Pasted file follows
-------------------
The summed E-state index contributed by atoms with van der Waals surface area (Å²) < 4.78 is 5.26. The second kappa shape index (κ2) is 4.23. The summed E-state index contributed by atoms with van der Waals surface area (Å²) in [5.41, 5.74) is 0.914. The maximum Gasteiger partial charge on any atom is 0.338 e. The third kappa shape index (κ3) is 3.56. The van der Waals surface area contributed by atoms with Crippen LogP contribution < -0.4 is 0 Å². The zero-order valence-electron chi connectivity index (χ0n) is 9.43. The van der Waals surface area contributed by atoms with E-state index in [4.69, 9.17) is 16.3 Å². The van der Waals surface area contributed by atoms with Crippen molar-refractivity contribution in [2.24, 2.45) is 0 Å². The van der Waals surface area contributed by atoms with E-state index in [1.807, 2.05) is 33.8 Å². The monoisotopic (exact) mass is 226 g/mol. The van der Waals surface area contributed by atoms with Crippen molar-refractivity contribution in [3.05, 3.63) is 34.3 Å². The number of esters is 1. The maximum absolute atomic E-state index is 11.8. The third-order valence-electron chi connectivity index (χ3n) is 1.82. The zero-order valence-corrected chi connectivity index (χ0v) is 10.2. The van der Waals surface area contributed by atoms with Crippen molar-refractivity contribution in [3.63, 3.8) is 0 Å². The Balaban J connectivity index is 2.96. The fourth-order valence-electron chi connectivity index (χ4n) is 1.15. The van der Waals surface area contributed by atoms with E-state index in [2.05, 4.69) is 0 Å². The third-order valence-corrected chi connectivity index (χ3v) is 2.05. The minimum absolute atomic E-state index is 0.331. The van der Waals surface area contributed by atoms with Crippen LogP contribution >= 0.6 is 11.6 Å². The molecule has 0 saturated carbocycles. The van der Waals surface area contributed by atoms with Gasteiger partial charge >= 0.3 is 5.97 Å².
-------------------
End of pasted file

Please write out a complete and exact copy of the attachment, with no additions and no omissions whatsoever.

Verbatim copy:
The summed E-state index contributed by atoms with van der Waals surface area (Å²) < 4.78 is 5.26. The second kappa shape index (κ2) is 4.23. The summed E-state index contributed by atoms with van der Waals surface area (Å²) in [5.41, 5.74) is 0.914. The maximum Gasteiger partial charge on any atom is 0.338 e. The third kappa shape index (κ3) is 3.56. The van der Waals surface area contributed by atoms with Crippen LogP contribution < -0.4 is 0 Å². The zero-order valence-electron chi connectivity index (χ0n) is 9.43. The van der Waals surface area contributed by atoms with E-state index in [4.69, 9.17) is 16.3 Å². The van der Waals surface area contributed by atoms with Crippen molar-refractivity contribution in [2.24, 2.45) is 0 Å². The van der Waals surface area contributed by atoms with E-state index in [1.807, 2.05) is 33.8 Å². The monoisotopic (exact) mass is 226 g/mol. The van der Waals surface area contributed by atoms with Crippen molar-refractivity contribution in [3.05, 3.63) is 34.3 Å². The number of esters is 1. The maximum absolute atomic E-state index is 11.8. The third-order valence-electron chi connectivity index (χ3n) is 1.82. The zero-order valence-corrected chi connectivity index (χ0v) is 10.2. The van der Waals surface area contributed by atoms with Crippen molar-refractivity contribution in [3.63, 3.8) is 0 Å². The Balaban J connectivity index is 2.96. The fourth-order valence-electron chi connectivity index (χ4n) is 1.15. The van der Waals surface area contributed by atoms with E-state index in [2.05, 4.69) is 0 Å². The third-order valence-corrected chi connectivity index (χ3v) is 2.05. The minimum absolute atomic E-state index is 0.331. The van der Waals surface area contributed by atoms with Crippen LogP contribution >= 0.6 is 11.6 Å². The molecule has 0 saturated carbocycles. The van der Waals surface area contributed by atoms with Gasteiger partial charge >= 0.3 is 5.97 Å².